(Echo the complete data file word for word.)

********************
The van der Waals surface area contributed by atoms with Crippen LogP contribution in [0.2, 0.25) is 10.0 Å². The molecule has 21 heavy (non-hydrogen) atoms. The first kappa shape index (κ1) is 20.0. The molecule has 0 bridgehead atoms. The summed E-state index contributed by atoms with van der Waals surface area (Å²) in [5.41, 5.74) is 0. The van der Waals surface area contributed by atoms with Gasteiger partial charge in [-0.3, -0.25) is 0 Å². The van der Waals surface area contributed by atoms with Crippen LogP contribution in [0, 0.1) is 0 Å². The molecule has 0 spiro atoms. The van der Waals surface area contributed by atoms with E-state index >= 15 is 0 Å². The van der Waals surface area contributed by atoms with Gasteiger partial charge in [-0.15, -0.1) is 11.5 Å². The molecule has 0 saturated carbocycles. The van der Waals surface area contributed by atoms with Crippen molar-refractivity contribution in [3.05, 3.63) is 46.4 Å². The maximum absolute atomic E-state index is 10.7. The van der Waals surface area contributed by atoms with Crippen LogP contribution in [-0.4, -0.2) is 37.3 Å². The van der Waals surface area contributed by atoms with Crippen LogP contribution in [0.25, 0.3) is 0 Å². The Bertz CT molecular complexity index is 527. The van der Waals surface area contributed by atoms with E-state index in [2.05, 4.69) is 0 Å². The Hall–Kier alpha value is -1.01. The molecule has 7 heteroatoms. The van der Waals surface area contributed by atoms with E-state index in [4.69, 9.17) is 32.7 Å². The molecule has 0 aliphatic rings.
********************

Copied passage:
The van der Waals surface area contributed by atoms with Crippen LogP contribution in [0.2, 0.25) is 10.0 Å². The molecule has 21 heavy (non-hydrogen) atoms. The first kappa shape index (κ1) is 20.0. The molecule has 0 bridgehead atoms. The summed E-state index contributed by atoms with van der Waals surface area (Å²) in [5.41, 5.74) is 0. The van der Waals surface area contributed by atoms with Gasteiger partial charge in [-0.3, -0.25) is 0 Å². The van der Waals surface area contributed by atoms with Crippen LogP contribution in [0, 0.1) is 0 Å². The molecule has 0 spiro atoms. The van der Waals surface area contributed by atoms with E-state index >= 15 is 0 Å². The van der Waals surface area contributed by atoms with Gasteiger partial charge in [-0.15, -0.1) is 11.5 Å². The molecule has 0 saturated carbocycles. The van der Waals surface area contributed by atoms with Crippen molar-refractivity contribution in [3.05, 3.63) is 46.4 Å². The maximum absolute atomic E-state index is 10.7. The van der Waals surface area contributed by atoms with Crippen LogP contribution in [-0.4, -0.2) is 37.3 Å². The van der Waals surface area contributed by atoms with Crippen LogP contribution in [0.25, 0.3) is 0 Å². The Bertz CT molecular complexity index is 527. The van der Waals surface area contributed by atoms with E-state index in [2.05, 4.69) is 0 Å². The Hall–Kier alpha value is -1.01. The molecule has 7 heteroatoms. The van der Waals surface area contributed by atoms with E-state index in [4.69, 9.17) is 32.7 Å². The molecule has 0 aliphatic rings.